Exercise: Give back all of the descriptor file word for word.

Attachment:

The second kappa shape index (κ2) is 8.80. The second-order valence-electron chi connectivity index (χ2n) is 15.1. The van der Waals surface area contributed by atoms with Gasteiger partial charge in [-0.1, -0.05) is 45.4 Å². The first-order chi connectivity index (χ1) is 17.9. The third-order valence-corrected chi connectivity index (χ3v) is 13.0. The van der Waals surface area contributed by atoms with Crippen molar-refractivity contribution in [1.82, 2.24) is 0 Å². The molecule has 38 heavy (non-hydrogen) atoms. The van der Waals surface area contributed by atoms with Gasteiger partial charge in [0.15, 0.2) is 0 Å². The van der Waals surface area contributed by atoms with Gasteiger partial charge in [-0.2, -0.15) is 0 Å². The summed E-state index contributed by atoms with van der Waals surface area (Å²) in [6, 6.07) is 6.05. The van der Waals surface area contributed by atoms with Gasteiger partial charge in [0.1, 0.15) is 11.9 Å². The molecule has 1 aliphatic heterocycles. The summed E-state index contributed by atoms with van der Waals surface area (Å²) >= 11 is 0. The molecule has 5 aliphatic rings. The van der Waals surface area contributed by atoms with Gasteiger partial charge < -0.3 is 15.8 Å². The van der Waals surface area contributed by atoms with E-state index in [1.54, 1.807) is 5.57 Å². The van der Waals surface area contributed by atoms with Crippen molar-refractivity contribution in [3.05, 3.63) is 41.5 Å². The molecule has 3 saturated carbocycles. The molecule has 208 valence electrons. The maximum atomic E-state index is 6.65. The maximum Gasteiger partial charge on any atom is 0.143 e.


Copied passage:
The second kappa shape index (κ2) is 8.80. The second-order valence-electron chi connectivity index (χ2n) is 15.1. The van der Waals surface area contributed by atoms with Gasteiger partial charge in [-0.1, -0.05) is 45.4 Å². The first-order chi connectivity index (χ1) is 17.9. The third-order valence-corrected chi connectivity index (χ3v) is 13.0. The van der Waals surface area contributed by atoms with Crippen molar-refractivity contribution in [1.82, 2.24) is 0 Å². The molecule has 38 heavy (non-hydrogen) atoms. The van der Waals surface area contributed by atoms with Gasteiger partial charge in [0.15, 0.2) is 0 Å². The van der Waals surface area contributed by atoms with Gasteiger partial charge in [-0.2, -0.15) is 0 Å². The summed E-state index contributed by atoms with van der Waals surface area (Å²) in [6, 6.07) is 6.05. The van der Waals surface area contributed by atoms with Gasteiger partial charge in [0.1, 0.15) is 11.9 Å². The molecule has 1 aliphatic heterocycles. The summed E-state index contributed by atoms with van der Waals surface area (Å²) >= 11 is 0. The molecule has 5 aliphatic rings. The van der Waals surface area contributed by atoms with Gasteiger partial charge < -0.3 is 15.8 Å². The van der Waals surface area contributed by atoms with E-state index in [1.54, 1.807) is 5.57 Å². The van der Waals surface area contributed by atoms with Crippen molar-refractivity contribution in [3.05, 3.63) is 41.5 Å². The molecule has 3 saturated carbocycles. The molecule has 208 valence electrons. The maximum atomic E-state index is 6.65. The maximum Gasteiger partial charge on any atom is 0.143 e.